December 10, 2019 | Reading Time: 3 minutes

Stop Dismissing Donald Trump’s Malicious Lies as Conspiracy Theory

The intent isn't just to deceive. It's to harm.

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Michael Horowitz is the inspector general for the United States Department of Justice. He released on Monday a widely anticipated assessment of the FBI’s investigation into Russian interference in the 2016 election. I’ll leave legal and police procedural analysis to the experts. What matters to me is that we know beyond a shadow of a doubt that the president and the Republicans Party have been peddling a fictional narrative.

Donald Trump and his allies have been telling a story of a “deep state” in league with the Democratic Party, especially the Obama administration, that infiltrated and spied on the Trump campaign to bring down the future president. He triumphed in the end and against all odds, and now the true representative of the people has exposed “the truth.” America’s enemies within were conspiring to destroy a hero of the republic.

As CNN’s Jeffrey Toobin said, “Not true. Never happened.”


The press corps really can’t handle mass viral lying.


The Horowitz report does indeed call out the FBI for making serious mistakes in law enforcement. But as Benjamin Wittes of the Brookings Institution wrote Monday, “the problems were not political in character. There was no effort to ‘get’ candidate Trump. There was no ‘insurance policy.’ There was no coup. There was no treason. … There was, rather, a properly predicated investigation that began when the FBI has always said it began and because of the information the FBI has always said triggered it.”  

If you read the political press, you know that Trump and the Republicans are “challenging” the report’s findings. But as Jonathan Bernstein wrote this morning, “challenging” seriously understates what’s happening. The Bloomberg columnist said: “a lot of Republicans from the president on down are … flat-out lying about a report that debunked conspiracy theories that they’ve been running with for a long time.”

Bernstein said it’s up to the press corps to explain to the public what’s true and what’s false. He has more faith than I do. Political reporters continue to explain Trump’s lies as if they were delusions of grandeur or conspiracy theories easily dismissed. They are neither. They should not be dismissed no matter how crazy they make us feel. It’s one thing for normal people to believe lies. It’s another for the president, the Republican Party, and a massive right-wing media apparatus to promote lies knowingly. This isn’t only a fictional narrative, as Fiona Hill put it. It’s much worse. It’s a malicious narrative.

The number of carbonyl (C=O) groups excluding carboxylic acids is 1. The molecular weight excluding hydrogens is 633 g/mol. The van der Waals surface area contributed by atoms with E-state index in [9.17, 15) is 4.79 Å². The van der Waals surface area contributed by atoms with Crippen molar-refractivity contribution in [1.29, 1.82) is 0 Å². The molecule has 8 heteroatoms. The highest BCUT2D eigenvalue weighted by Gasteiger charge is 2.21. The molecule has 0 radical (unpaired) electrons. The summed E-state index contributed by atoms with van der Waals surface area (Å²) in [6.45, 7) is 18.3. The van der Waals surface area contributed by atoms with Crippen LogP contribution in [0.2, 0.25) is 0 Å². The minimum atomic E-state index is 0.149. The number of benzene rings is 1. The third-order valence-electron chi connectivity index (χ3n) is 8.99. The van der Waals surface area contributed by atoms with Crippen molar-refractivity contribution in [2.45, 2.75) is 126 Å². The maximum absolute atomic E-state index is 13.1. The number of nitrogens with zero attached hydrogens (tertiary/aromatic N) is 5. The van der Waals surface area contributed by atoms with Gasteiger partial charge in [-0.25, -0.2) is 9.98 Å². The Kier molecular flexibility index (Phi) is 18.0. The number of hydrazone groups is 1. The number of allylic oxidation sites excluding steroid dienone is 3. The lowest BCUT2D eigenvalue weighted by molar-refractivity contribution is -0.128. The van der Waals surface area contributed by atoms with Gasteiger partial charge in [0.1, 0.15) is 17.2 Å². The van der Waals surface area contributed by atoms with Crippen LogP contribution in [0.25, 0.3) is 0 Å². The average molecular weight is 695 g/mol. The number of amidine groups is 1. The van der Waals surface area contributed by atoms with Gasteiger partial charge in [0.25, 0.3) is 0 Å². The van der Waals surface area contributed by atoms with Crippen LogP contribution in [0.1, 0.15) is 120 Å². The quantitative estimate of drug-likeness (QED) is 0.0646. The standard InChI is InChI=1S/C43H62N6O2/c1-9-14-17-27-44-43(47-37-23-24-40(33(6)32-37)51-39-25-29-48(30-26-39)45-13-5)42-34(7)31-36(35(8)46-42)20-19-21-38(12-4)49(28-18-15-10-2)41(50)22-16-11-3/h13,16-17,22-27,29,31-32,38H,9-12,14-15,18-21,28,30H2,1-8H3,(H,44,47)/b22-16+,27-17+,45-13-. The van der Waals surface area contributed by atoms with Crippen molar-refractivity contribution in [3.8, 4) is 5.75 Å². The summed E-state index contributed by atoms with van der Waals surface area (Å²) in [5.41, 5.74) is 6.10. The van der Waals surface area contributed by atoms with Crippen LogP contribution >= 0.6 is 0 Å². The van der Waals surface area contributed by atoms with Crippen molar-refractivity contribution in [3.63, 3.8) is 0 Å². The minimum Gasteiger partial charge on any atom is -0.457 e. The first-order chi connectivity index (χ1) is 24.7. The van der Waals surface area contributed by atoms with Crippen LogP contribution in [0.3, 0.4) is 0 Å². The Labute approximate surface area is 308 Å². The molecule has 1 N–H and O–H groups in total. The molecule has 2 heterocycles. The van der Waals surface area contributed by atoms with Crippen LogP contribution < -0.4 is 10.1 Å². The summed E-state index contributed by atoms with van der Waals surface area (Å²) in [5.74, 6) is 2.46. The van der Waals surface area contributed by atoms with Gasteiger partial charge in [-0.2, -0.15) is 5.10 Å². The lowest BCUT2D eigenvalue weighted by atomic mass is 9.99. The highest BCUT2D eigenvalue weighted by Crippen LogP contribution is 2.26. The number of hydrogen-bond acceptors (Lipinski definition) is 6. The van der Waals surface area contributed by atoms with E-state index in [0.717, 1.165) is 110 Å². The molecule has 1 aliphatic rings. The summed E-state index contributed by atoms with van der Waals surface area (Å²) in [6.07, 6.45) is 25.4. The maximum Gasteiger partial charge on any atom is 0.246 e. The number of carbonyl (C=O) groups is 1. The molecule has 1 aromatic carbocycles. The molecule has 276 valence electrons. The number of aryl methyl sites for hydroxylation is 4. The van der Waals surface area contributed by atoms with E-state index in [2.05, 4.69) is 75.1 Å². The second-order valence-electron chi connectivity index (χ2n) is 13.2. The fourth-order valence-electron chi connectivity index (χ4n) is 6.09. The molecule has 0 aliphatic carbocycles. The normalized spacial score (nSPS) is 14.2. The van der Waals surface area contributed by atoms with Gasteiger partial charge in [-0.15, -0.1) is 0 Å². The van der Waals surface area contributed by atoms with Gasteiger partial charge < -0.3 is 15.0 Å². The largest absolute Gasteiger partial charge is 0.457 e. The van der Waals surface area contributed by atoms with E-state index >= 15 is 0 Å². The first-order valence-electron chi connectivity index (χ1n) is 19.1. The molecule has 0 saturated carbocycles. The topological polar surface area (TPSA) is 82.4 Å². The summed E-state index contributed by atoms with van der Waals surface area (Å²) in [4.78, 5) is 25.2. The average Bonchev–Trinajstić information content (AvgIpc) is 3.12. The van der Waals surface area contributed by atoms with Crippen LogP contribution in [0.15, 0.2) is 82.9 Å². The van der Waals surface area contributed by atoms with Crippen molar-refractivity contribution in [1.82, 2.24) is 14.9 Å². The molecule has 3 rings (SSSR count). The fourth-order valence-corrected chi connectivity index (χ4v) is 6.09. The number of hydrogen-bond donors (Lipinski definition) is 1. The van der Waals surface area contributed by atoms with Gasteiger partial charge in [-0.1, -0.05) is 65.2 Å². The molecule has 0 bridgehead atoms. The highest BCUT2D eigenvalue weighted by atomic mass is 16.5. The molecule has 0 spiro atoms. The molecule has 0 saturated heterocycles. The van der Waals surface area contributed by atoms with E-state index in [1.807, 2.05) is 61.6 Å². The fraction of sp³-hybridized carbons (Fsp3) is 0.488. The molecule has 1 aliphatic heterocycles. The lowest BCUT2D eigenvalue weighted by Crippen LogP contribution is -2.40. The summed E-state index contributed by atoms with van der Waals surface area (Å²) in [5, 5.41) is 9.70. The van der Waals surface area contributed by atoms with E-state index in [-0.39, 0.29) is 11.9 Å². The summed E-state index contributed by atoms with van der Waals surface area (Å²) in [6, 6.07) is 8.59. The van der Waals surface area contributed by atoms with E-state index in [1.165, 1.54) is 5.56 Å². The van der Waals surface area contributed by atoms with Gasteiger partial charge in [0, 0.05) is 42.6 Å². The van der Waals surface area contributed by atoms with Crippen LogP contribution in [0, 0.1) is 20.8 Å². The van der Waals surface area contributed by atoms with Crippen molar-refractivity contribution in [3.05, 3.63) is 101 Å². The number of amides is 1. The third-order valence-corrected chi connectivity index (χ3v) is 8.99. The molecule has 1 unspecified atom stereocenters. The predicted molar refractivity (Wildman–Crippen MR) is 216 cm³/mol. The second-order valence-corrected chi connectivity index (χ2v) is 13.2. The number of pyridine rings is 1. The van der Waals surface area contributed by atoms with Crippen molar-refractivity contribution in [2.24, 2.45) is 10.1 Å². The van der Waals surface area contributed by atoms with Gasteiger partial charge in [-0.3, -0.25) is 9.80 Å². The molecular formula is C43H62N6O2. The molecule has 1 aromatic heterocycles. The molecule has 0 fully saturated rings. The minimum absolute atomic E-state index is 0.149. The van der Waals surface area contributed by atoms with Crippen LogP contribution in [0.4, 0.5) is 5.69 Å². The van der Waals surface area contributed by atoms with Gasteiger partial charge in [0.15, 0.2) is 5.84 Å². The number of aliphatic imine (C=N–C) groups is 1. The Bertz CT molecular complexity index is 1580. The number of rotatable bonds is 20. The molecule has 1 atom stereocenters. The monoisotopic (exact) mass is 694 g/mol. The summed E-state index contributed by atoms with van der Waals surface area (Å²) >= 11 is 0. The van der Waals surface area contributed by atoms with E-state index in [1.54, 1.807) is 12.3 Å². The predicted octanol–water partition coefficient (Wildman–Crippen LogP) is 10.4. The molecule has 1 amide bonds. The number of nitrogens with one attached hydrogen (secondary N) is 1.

The president said Monday the IG report is proof positive of an “overthrow of the government, an attempted overthrow—and a lot of people were in on it.” Steve Scalise, who’s in the House Republican leadership, wrote on Twitter yesterday: “The IG report proves Obama officials abused their FISA power to trigger an investigation into @realDonaldTrump’s campaign. Just more evidence Dems will break any rule or law to rig an election against Trump. These crooked bureaucrats must be held accountable!”

That, my friend, isn’t just lying. It’s knowing and, thus, full of malice. The point is not only to deceive. It’s to injure. Injuring our faith in the truth benefits the president. It establishes a political pretext for justifying anything, including even more shameless lying without a shred of concern for one’s reputation. Or worse: political violence.

But it’s worse than that. Lies can have material consequences.

The Trump administration is right now trying to turn the president’s lies into policy, which will in turn bend political reality to his will. The US Attorney General, William Barr, said yesterday after the release of the IG’s report that he disagrees with its conclusions. He did not present evidence as to why, only that the investigation of the investigation is ongoing. His hand-picked investigator, attorney John Dunham, said he found evidence contravening Horowitz, but didn’t say what the evidence was. Barr and Durham are in effect giving cover to the right-wing media to continue peddling a fictional narrative that is really a malicious narrative that is fundamentally fascist.

The press corps is not equipped to handle such mass viral lying. It can fact-check, sure, but the lies pile up faster than battalions of reporters can debunk them. The press corps should be asking: At what point do we stop wondering whether Trump’s statements are true and start presuming, given our experience, that his statements are false? At what point do we stop giving a known liar the benefit of the doubt and start addressing his statements skeptically and demanding proof before repeating them?

From what I can tell, we are nowhere near that point.

We should be.

—John Stoehr

John Stoehr is the editor of the Editorial Board. He writes the daily edition open and available to all. Find him @johnastoehr.

5 Comments

  1. Fred Pollack on July 30, 2021 at 8:00 am